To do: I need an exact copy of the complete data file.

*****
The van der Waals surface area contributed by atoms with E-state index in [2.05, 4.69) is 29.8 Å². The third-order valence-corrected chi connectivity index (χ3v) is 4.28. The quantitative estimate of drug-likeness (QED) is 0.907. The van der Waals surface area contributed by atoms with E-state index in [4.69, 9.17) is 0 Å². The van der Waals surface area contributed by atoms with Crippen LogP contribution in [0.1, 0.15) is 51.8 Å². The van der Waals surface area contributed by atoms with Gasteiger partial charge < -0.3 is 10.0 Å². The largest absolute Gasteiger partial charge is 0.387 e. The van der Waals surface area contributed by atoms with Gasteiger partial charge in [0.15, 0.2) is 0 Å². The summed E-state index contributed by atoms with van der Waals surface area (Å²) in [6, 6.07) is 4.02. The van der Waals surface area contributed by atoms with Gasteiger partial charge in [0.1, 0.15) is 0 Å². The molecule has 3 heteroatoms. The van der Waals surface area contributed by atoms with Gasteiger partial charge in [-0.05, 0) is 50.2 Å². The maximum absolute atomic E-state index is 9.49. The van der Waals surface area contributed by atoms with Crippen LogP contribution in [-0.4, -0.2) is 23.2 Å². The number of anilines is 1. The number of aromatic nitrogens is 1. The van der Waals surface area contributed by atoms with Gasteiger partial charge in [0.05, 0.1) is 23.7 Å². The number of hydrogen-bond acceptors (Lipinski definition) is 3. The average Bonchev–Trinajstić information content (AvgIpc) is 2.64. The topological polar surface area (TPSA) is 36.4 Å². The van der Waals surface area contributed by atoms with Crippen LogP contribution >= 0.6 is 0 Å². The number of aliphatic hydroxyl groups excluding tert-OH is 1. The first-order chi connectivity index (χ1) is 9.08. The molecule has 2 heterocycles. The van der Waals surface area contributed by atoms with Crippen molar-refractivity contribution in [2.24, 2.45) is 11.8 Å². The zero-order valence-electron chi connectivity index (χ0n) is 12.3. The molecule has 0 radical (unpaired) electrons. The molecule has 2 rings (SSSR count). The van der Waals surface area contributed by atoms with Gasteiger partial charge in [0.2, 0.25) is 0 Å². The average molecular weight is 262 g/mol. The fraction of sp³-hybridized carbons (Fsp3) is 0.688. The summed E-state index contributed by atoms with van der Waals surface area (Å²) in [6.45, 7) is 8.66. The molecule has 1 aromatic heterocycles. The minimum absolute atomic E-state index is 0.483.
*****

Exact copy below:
The van der Waals surface area contributed by atoms with E-state index in [2.05, 4.69) is 29.8 Å². The third-order valence-corrected chi connectivity index (χ3v) is 4.28. The quantitative estimate of drug-likeness (QED) is 0.907. The van der Waals surface area contributed by atoms with E-state index in [4.69, 9.17) is 0 Å². The van der Waals surface area contributed by atoms with Crippen LogP contribution in [0.1, 0.15) is 51.8 Å². The van der Waals surface area contributed by atoms with Gasteiger partial charge < -0.3 is 10.0 Å². The largest absolute Gasteiger partial charge is 0.387 e. The van der Waals surface area contributed by atoms with Gasteiger partial charge in [0.15, 0.2) is 0 Å². The summed E-state index contributed by atoms with van der Waals surface area (Å²) in [6, 6.07) is 4.02. The van der Waals surface area contributed by atoms with Gasteiger partial charge in [0.1, 0.15) is 0 Å². The molecule has 3 heteroatoms. The van der Waals surface area contributed by atoms with Gasteiger partial charge in [-0.05, 0) is 50.2 Å². The maximum absolute atomic E-state index is 9.49. The van der Waals surface area contributed by atoms with Crippen LogP contribution in [-0.4, -0.2) is 23.2 Å². The number of anilines is 1. The number of aromatic nitrogens is 1. The van der Waals surface area contributed by atoms with Gasteiger partial charge in [0.05, 0.1) is 23.7 Å². The number of hydrogen-bond acceptors (Lipinski definition) is 3. The average Bonchev–Trinajstić information content (AvgIpc) is 2.64. The topological polar surface area (TPSA) is 36.4 Å². The van der Waals surface area contributed by atoms with Crippen LogP contribution >= 0.6 is 0 Å². The number of aliphatic hydroxyl groups excluding tert-OH is 1. The first-order chi connectivity index (χ1) is 9.08. The molecule has 2 heterocycles. The van der Waals surface area contributed by atoms with Crippen molar-refractivity contribution in [2.24, 2.45) is 11.8 Å². The zero-order valence-electron chi connectivity index (χ0n) is 12.3. The molecule has 0 radical (unpaired) electrons. The molecule has 2 rings (SSSR count). The van der Waals surface area contributed by atoms with Gasteiger partial charge in [0.2, 0.25) is 0 Å². The average molecular weight is 262 g/mol. The fraction of sp³-hybridized carbons (Fsp3) is 0.688. The summed E-state index contributed by atoms with van der Waals surface area (Å²) in [6.45, 7) is 8.66. The molecule has 1 aromatic heterocycles. The minimum absolute atomic E-state index is 0.483.